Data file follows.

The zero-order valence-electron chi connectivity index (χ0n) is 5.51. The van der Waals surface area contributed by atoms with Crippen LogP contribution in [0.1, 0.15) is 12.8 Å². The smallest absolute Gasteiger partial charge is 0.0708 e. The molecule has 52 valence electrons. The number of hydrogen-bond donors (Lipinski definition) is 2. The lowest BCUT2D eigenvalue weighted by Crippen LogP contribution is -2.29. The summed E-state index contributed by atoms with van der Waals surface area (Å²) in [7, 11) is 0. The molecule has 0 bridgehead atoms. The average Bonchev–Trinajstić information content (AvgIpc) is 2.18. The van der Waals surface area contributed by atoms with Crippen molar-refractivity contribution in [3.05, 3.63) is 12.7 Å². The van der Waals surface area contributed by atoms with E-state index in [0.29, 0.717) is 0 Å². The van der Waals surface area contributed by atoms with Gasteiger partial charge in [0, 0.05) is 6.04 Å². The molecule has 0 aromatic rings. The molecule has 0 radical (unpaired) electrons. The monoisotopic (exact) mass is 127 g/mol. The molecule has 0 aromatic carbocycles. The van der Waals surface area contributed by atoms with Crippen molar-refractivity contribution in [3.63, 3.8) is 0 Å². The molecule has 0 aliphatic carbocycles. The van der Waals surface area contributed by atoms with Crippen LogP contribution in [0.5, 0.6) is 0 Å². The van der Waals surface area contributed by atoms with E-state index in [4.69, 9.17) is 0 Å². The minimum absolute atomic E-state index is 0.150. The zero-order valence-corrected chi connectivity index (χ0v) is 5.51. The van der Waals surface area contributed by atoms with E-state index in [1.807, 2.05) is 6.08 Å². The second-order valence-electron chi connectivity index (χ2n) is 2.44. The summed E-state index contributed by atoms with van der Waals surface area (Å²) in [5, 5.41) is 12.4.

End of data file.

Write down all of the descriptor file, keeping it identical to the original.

The zero-order valence-electron chi connectivity index (χ0n) is 5.51. The van der Waals surface area contributed by atoms with Crippen LogP contribution in [0.1, 0.15) is 12.8 Å². The smallest absolute Gasteiger partial charge is 0.0708 e. The molecule has 52 valence electrons. The number of hydrogen-bond donors (Lipinski definition) is 2. The lowest BCUT2D eigenvalue weighted by Crippen LogP contribution is -2.29. The summed E-state index contributed by atoms with van der Waals surface area (Å²) in [7, 11) is 0. The molecule has 0 bridgehead atoms. The average Bonchev–Trinajstić information content (AvgIpc) is 2.18. The van der Waals surface area contributed by atoms with Crippen molar-refractivity contribution in [3.05, 3.63) is 12.7 Å². The van der Waals surface area contributed by atoms with E-state index in [0.29, 0.717) is 0 Å². The van der Waals surface area contributed by atoms with Gasteiger partial charge in [0, 0.05) is 6.04 Å². The molecule has 0 aromatic rings. The molecule has 0 radical (unpaired) electrons. The monoisotopic (exact) mass is 127 g/mol. The molecule has 0 aromatic carbocycles. The van der Waals surface area contributed by atoms with Crippen molar-refractivity contribution in [3.63, 3.8) is 0 Å². The molecule has 0 aliphatic carbocycles. The van der Waals surface area contributed by atoms with Crippen LogP contribution in [0.5, 0.6) is 0 Å². The van der Waals surface area contributed by atoms with E-state index in [4.69, 9.17) is 0 Å². The minimum absolute atomic E-state index is 0.150. The zero-order valence-corrected chi connectivity index (χ0v) is 5.51. The van der Waals surface area contributed by atoms with E-state index in [1.807, 2.05) is 6.08 Å². The second-order valence-electron chi connectivity index (χ2n) is 2.44. The summed E-state index contributed by atoms with van der Waals surface area (Å²) in [5, 5.41) is 12.4.